Is red diesel on its way out?
Priscilla Hall, head of our construction and green energy teams outlines changes relating to red diesel.
From 1 April 2022, new legislation comes into effect regarding the use of red diesel and rebated fuels, which has been used in a variety of industries often associated with agriculture and construction. The Government initially announced the changes in the 2020 budget and the legislative changes have been delivered through the Finance Bill 2021 and subsequent secondary legislation.
The background for the restriction of red diesel in certain uses is driven by two objectives. The first objective is the Government’s commitment to bring all greenhouse emissions to net zero by 2050 alongside its strategy to improve air quality and reduce pollution. Red diesel is mainly used for off road activities and accounts for 15% of all diesel used in the UK. In London alone an estimated 7% of all nitrogen oxide emissions is due to red diesel.
The second is to generate additional revenue for the Treasury. Standard diesel also known as white diesel has a fuel duty rate of 57.95 pence per litre (ppl), which is being reduced for the next 12 months by 5 ppl. In comparison red diesel which is coloured and has additional chemicals added attracts a rebate of 46.81ppl, giving it an effective duty rate of 11.14ppl.
In summary the qualifying purposes which red diesel will be restricted to.
- vehicles and machinery used in agriculture, horticulture, fish farming and forestry
- agricultural vehicles to be used for cutting verges, hedges, snow clearance and gritting roads
- to propel passenger, freight or maintenance vehicles designed to run on rail tracks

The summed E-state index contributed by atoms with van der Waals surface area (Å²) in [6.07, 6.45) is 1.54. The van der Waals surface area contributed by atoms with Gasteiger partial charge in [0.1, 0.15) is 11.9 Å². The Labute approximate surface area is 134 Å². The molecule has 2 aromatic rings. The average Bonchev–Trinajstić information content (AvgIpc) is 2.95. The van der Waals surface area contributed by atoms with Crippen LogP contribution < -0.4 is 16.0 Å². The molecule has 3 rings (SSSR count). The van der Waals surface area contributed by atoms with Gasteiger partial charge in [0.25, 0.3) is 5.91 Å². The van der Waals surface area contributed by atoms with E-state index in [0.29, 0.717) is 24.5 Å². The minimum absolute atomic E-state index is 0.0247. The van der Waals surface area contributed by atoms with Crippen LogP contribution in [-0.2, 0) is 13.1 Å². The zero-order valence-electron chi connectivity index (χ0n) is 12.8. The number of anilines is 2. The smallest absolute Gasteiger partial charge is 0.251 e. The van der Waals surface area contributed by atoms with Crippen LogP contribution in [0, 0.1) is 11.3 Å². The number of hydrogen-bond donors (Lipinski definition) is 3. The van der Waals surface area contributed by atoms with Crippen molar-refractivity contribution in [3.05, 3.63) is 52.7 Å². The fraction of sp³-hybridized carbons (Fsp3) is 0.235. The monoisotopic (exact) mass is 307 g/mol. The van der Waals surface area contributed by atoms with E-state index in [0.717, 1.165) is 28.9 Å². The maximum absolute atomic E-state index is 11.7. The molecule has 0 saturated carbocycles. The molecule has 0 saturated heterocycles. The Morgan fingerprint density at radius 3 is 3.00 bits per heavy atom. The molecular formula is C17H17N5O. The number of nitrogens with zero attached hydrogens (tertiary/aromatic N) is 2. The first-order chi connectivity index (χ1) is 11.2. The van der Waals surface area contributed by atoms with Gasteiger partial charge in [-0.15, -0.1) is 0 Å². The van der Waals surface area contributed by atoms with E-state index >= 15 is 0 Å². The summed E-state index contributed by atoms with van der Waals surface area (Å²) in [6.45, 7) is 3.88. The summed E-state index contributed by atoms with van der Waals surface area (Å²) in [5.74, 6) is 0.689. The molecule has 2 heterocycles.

- heating and electricity generation in non-commercial premises, including the heating of homes and buildings such as places of worship, hospitals and town halls; off-grid power generation; and non-propulsion uses on permanently moored houseboats
- maintaining community amateur sports clubs as well as golf courses (including activities such as ground maintenance, and the heating and lighting of clubhouses, changing rooms etc.)
- as fuel for all marine craft refuelling and operating in the UK (including fishing and water freight industries), except for propelling private pleasure craft in Northern Ireland
- powering the machinery (including caravans) of travelling fairs and circuses
The big change is red diesel will not be allowed to be used in plant and equipment used for construction purposes. There is specific guidance from HMRC in relation to the transition period where restricted vehicles already have red diesel in their fuel tanks beyond 1 April 2022.
I understand the rationale for the changes which are just about to come into force as the climate emergency needs to be addressed by a raft of initiatives and measures. For the construction industry in particular, they have had time to prepare for these changes and the commercial implications this will bring for current and future builds.
The big question in my mind is whilst the agriculture and horticulture sector have not been affected, how long will this be the case. I can envisage significant challenges for the agricultural sector as margins are tight and practical and cost-effective alternatives such as electric or hydrogen tractors are not widely available if in the future restrictions are introduced.